I study maths, philosophy and genetics at The University of Queensland in Australia. I was drawn to EA through GiveWell and Singerian global health ethics, but am now also interested in animal welfare and the longterm.
Thanks, I had no idea! Early signs are that it is not active, but I will update this if I hear otherwise.
Thanks for this; German politics and governance continues to be (despite flaws) a hopeful example to the Anglosphere! If only more countries were more like Germany.
Thank you. I found this moving. I identify with the quandary of how much and when to share this view of the world of ours with others.
I am also interested in future internship plans. Specifically, how flexible are the dates and time commitments?
As someone based in Australia, seasonal descriptors (presumably from the Northern hemisphere) aren't ideal though I can convert them - specific months would be preferable :) Also our university holiday periods are different, so I will need to work around that too.
Thanks for this, I found section 4 in particular useful.
"A life worth living is standardly understood as a life that contains more suffering than happiness." Not quite!
Good point, I have fixed it to now refer to cost-benefit ratios. They used a 5% discount rate, though they found similar results under 3% and 10%.
I did not come across any research on the rapid reduction of food losses. Market mechanisms could play a significant role here I imagine, as if the price of food quadrupled after a catastrophe impacting food-production, all actors would be far more motivated to reduce wastage even when it requires extra labour or money. If a food crisis is looming, governments would also increase their focus on maximising production and minimising wastage, which could also bring significant resources to bear on the problem. So I think post-harvest losses would be markedly reduced rapidly. But sadly no quantification or proper research on this that I am aware of.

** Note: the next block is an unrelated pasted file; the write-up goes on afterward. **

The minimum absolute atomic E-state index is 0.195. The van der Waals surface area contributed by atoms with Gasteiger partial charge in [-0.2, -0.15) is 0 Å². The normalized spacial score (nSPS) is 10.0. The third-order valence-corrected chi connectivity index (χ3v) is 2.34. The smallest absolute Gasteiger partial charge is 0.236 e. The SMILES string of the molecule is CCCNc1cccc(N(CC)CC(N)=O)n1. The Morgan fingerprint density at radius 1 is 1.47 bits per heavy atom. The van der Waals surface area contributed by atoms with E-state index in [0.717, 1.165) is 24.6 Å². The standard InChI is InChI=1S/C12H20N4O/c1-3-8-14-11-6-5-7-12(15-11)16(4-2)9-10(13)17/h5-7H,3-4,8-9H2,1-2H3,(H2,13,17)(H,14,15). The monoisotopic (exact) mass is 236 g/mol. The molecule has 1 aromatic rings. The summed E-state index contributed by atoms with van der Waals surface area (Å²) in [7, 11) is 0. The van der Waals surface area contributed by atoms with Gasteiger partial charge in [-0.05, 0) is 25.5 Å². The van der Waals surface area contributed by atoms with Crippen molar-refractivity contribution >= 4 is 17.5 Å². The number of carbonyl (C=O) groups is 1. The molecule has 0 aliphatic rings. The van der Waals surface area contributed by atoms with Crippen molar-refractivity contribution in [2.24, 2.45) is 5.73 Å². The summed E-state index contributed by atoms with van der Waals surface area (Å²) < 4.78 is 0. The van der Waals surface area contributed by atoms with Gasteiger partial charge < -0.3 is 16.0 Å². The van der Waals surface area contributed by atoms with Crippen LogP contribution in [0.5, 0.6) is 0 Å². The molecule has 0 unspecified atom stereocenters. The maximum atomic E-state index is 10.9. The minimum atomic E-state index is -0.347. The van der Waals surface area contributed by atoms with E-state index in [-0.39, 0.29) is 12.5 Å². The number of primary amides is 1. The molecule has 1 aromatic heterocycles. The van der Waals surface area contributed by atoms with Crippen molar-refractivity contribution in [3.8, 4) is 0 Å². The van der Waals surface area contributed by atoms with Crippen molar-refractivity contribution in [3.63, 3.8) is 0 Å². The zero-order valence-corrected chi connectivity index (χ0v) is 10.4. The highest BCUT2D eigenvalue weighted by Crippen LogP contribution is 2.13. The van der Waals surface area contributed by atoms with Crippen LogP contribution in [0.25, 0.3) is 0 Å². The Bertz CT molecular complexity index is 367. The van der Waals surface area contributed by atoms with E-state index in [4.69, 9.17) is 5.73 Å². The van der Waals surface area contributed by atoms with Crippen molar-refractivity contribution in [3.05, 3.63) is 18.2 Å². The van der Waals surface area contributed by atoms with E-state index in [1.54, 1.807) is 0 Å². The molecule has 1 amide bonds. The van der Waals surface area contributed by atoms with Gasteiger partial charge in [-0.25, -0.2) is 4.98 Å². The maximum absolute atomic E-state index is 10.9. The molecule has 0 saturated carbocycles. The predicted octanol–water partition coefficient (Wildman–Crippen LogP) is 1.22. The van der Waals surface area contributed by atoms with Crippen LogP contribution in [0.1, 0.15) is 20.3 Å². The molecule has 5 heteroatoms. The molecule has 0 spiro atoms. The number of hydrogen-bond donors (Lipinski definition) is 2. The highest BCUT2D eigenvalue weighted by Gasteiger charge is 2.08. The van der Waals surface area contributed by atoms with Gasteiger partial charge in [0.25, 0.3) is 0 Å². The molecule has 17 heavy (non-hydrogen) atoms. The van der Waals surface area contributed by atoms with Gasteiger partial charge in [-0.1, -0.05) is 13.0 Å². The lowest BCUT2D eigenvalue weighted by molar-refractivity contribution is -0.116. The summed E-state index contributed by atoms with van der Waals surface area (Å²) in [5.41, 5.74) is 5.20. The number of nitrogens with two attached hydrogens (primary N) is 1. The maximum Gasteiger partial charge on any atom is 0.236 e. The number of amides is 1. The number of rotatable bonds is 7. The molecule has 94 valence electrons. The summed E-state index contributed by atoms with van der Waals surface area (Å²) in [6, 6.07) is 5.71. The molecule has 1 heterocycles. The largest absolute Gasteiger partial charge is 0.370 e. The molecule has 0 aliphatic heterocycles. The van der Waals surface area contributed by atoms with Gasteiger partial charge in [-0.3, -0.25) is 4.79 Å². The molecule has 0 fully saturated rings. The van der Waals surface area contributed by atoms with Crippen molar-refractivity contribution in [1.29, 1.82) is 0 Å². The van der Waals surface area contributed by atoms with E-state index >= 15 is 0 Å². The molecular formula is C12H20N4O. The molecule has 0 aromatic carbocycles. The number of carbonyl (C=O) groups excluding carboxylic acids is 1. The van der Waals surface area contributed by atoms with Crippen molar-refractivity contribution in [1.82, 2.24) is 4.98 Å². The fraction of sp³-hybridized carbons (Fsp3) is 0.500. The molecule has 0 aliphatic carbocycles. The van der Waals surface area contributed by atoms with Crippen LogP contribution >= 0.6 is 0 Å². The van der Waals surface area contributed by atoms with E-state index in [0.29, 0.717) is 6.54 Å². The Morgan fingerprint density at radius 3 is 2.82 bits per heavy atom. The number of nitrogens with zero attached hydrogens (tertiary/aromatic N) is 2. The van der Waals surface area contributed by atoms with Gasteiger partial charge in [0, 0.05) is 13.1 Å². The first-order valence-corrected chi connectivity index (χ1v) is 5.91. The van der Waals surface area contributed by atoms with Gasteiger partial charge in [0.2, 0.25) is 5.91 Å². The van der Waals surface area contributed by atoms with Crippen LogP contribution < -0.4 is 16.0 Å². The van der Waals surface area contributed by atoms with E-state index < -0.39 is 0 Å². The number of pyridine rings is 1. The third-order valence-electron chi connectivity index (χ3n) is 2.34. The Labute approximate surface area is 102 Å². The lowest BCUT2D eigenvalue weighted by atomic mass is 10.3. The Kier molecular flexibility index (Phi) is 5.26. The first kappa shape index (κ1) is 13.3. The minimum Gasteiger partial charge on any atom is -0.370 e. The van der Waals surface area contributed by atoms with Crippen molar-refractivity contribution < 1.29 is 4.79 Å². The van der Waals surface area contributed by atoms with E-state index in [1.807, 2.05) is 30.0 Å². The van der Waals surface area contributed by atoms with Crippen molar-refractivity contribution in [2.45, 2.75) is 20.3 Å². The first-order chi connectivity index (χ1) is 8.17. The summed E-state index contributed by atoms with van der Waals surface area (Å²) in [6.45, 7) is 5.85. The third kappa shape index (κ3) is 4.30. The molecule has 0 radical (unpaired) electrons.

Here is the recording, I recommend it:
Thanks for that personal perspective, good to hear. For me too I think doubting free will is beneficial in my perceptions of others, as you say it makes judgementalism impossible. I am yet to reconcile myself emotionally to me lacking freedom though, and perhaps never will.
Yes, perhaps some people will be demotivated by disbelieving free will and choose to be less altruistic, which itself is determined, as is how much I will try to break them out of it. My moral system would take a lot of adjusting to without being able to use 'ought' statements (given ough-implies-can conception).
Sure, I think that makes sense if we see EA as just another preference like any other, I think if we were 100% certain there was no free will though it would greatly reduce the moral force of the argument supporting EA (and any decision-guiding framework), as I couldn't reasonably tell someone or myself, 'you ought to do X over and above Y'.
Thanks finm, I agree, EA is far from uniquely vulnerable to determinism, as you say all action-guiding principles would be affected, I was just contextualising to the forum.
Yes, I think that's a useful distinction, Harris labels these 'determinism' and 'fatalism' respectively, and so still believes our decisions matter in the sense that they will impact the value of future world-states.
That could work to reformulate the meaning of ought statements, though I still feel something important is lost from ethics if determinism is true.
Will have a look at the resources :)